Say NO to vehicle taxes

On Saturday 17 March in the National Post, Katie Rook lists the myriad waysToronto is considering to raise some cash. After all the recent screeching about how there will be no road tolls, I was both heartened and disheartened to see four automotive-related measures in her list. Mostly disheartened.

Bad news first…

I am disheartened by talk of a $40 vehicle registration tax to raise $42M. This is regressive and hurts lower income motorists disproportionately. It is listed for two reasons. It is easy to administer (and who doesn’t like easy money?) and drivers will cough-up, because the government has got you by your wheels, which is very effective, indeed. But I am disheartened because it is a money grab that does nothing for congestion. Question: Once you have paid your extra $40 will your incentive to drive go up or down?

I am disheartened by talk of a $100 per parking stall tax in downtown Toronto to raise $7.2M. This too, is regressive, hurting lower income motorists disproportionately. It is being considered for similar reasons: moderately easy administration and by the time that annual $100 is spread out it becomes 35 cents per year (likely twice that to collect it). Since you won’t even notice that, the chance this will put you on the bus is nil. Anyway $7.2M is a paltry amount in this conversation. And I don’t buy “every little bit counts” either. Taxing automotive anything without managing congestion is simply a wasted opportunity. Taxes have two purposes: Raising funds and responsible management. This, and the first idea, holds no management value.

I am disheartened by talk of road tolls on the Gardiner and DVP. Yes, you will get some attenuation of traffic, which is a good thing. But this would be a very expensive traffic sieve. You can expect a 5% spillover onto parallel infrastructure. While the Gardiner and the DVP will improve (for a while), you will move some of the problem elsewhere – and to places that you really don’t want it.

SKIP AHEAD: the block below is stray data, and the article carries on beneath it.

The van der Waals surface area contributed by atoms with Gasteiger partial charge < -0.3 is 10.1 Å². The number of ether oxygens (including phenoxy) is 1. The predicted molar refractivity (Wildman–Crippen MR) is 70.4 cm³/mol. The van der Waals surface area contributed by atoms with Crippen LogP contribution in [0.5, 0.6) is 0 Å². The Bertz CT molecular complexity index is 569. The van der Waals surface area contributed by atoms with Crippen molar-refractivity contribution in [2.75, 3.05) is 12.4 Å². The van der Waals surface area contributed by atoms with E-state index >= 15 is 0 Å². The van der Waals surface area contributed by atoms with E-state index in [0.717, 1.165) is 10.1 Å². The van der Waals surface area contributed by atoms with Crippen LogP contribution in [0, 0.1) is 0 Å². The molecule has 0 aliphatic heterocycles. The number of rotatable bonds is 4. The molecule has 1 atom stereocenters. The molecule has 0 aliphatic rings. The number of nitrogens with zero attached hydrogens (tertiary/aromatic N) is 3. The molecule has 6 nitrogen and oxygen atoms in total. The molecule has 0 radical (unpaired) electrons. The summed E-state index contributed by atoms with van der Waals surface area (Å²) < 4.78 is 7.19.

Worse as soon as you put road tolls into the same ledger column as alcohol and cigarette taxes you are branding this as a tax. That is an even bigger mistake. Charging for infrastructure use should be designed, managed and presented as market-based pricing, not as another tax grab. Why do we say “bus fare” instead of “bus tax”? Why not say “road fare” instead of “road tax”. Because of habits of mind that go back to the middle ages.

Now the almost good news…

Hidden in one of the captions to Katie’s article the words “cordon-type tax” appears. While I wince at “tax”, at least the concept admits the tools to a wide area congestion management capability.

Here’s what to do.

Drop all vehicle registration taxes – just charge costs to administer a registration system for vehicle population management.

Drop parking surcharges and apply congestion sensitive parking charges. Yes, the technology is new. Yes, it is more complex, but then lots of good things are.

Drop the idea of tolling this road or that road and start thinking about managing congestion.

Set up three annular rings: a large ring around the GTA, a smaller Toronto ring inside that and a central business district. Charge by distance, depending on time of day: 3 cents, 6 cents and 15 cents per km respectively, double that during peak hours. This will be worth a lot more than a measly $7.2M.

Give half of the money to Adam Giambrone who needs $400M per year to build light rail and the other half to some road crews to fix the streets we do have. They’re a disgrace.

1 comment:

Darren J said...

I agree that a parking tax that small is useless. I heard the number of $5 per day getting thrown around on the news last week.

Do you think a much larger parking tax (more than 35 cents!) would have an impact on car use, and could be used as a first step before road tolls? This seems to be the direction Toronto is heading.